It’s no secret that Middle-Earth Shadow of Mordor was a huge critical hit when it release 3 years ago. A lot of critics were praising it’s fun combat, overwhelming large map, interesting RPG elements and the revolutionary Nemesis system. However, if you might recall from my own review, I wasn’t as big of a fan. The game was fun and had a lot of interesting mechanics, but I couldn’t see it as the mega smash hit that the community was making it out to be. When Shadows of War was first announced, I was understandably curious, but also very cautious.
Previously on “Middle-Earth”…
The game starts off pretty much directly where the first one ended. Having never finished the first game, I was very grateful for a nice little story recap. Your trusty wraith Celebrimbor (Elf names, am I right?) has been kidnapped by Shelob the Spider Queen. Having just finished forging a new ring, Talion sets off to find his elven friend and free him from the spider’s grasp. In the end, he trades his newly mint ring for freedom and the merry pair set off on their quest to save Mordor from Sauron.
Better Gameplay, Same Loose Controls
First thing I noticed when just starting playing, the game still controls like a pile of crap and still isn’t as responsive as I would like. One of my main gripes with this type of game (same goes with Witcher 3 and the Batman games) is that everything seem loose. There’s this very noticeable delay when performing an action and the character actually doing it. It took me a good 5 hours of playing the game until I really got comfortable with it. Even then, I would often miss ledges or roll around into a building rather than climbing it. I dream of a day where a game will release with the RPG elements of Shadow of War but with the tightness in controls of a Dark Souls game. I think I might cry… Actually just thinking about it is making me cry…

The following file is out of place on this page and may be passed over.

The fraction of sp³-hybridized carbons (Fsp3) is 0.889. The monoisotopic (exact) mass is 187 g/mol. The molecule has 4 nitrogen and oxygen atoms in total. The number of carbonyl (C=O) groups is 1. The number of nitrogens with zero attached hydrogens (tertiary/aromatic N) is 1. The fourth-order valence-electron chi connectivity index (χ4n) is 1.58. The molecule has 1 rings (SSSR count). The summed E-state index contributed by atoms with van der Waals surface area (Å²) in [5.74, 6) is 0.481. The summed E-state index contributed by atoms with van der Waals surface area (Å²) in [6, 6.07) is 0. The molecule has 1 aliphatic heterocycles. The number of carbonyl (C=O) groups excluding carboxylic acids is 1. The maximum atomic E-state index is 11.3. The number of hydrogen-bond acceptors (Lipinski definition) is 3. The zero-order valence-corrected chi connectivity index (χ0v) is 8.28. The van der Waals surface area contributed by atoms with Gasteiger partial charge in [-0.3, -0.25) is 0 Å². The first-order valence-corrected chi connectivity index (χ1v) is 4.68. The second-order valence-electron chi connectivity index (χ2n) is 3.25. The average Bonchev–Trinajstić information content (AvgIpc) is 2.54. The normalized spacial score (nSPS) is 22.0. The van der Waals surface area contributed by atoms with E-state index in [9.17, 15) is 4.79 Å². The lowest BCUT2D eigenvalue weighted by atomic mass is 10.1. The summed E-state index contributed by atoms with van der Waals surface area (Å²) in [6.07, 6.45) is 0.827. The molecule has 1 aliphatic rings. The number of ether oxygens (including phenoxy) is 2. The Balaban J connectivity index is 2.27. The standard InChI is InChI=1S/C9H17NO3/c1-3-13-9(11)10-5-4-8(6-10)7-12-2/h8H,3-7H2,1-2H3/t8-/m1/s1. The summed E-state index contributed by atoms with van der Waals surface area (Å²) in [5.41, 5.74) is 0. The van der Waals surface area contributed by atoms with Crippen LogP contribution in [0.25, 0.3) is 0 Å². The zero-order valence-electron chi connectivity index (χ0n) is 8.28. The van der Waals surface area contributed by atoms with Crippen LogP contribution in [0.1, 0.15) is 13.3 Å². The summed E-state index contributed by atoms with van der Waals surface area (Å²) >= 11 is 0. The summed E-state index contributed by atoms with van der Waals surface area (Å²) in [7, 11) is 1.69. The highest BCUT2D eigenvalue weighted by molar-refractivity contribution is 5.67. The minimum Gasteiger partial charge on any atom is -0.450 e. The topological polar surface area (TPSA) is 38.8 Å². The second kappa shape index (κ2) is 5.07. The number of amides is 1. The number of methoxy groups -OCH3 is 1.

Hmm, sorry about that, back to the game! If you played the first Middle-Earth game, you won’t be too confused. A lot of the open world running around is very similar to what it was in the previous one: lots of fast travel points to unlock, uruks to murderize, cutscenes to watch, beasts to ride, etc etc. There’s really no shortage of things to do in Shadow of War. A lot of it also has a chance to give you awesome gear that looks just as awesome! I’m really glad they went with a set system as well. Meaning that if you have more than one item of the same set, you get more benefits from it. It’s a neat concept and it’s fun to see something like this appear in the game.
Where it got interesting and a bit different for me was when you finally unlock the fortress portion of the game. You basically get to pick and choose Uruk captains (that also have their levels of rarity like the items) and then go attack someone else’s fortress. It’s honestly SUPER fun; I had an awesome time rushing into the fight with hundreds of other Uruks beside me and kick massive green butt. You get a lot of new captains just by playing the game and advancing the story, so don’t get fooled into buying lootboxes to unlock them. In fact, you’ll get free boxes when you start off your adventure and the first thing I did was to destroy them to get item sets instead.
Let’s talk about the lootboxes real quick. They’re in the game, they don’t ONLY give cosmetic items, but they are 100% not necessary to your progress. In fact, an argument could be made that it makes Shadow of War less fun, removing the interesting part in acquiring the Uruk captains in the world rather than just unboxing them. It’s a controversial decision, it’s poorly executed, but you can ignore the lootboxes completely and it won’t hinder your play.
I Actually Liked This Game
To sum it up, the game is just plain fun. Once you get past the few controler snafus and learn to control Talion, it’s a solid open world RPG with a lot of things to do. I mean a LOT. You’re getting your 80 beaver dollars investment worth, that is for sure. If you’re a fan of The Witcher series, the Batman series or just Lord of the Rings in general, you’re going to have a good time and sink tons of hours in Mordor.
DISCLAIMER: Middle-Earth:Shadow of War review code was provided by WB Games. The opinions expressed in the article above have not be affected by, dictated or edited in any way by the provider. For more information please see Girls on Games’ Code of Journalistic Ethics.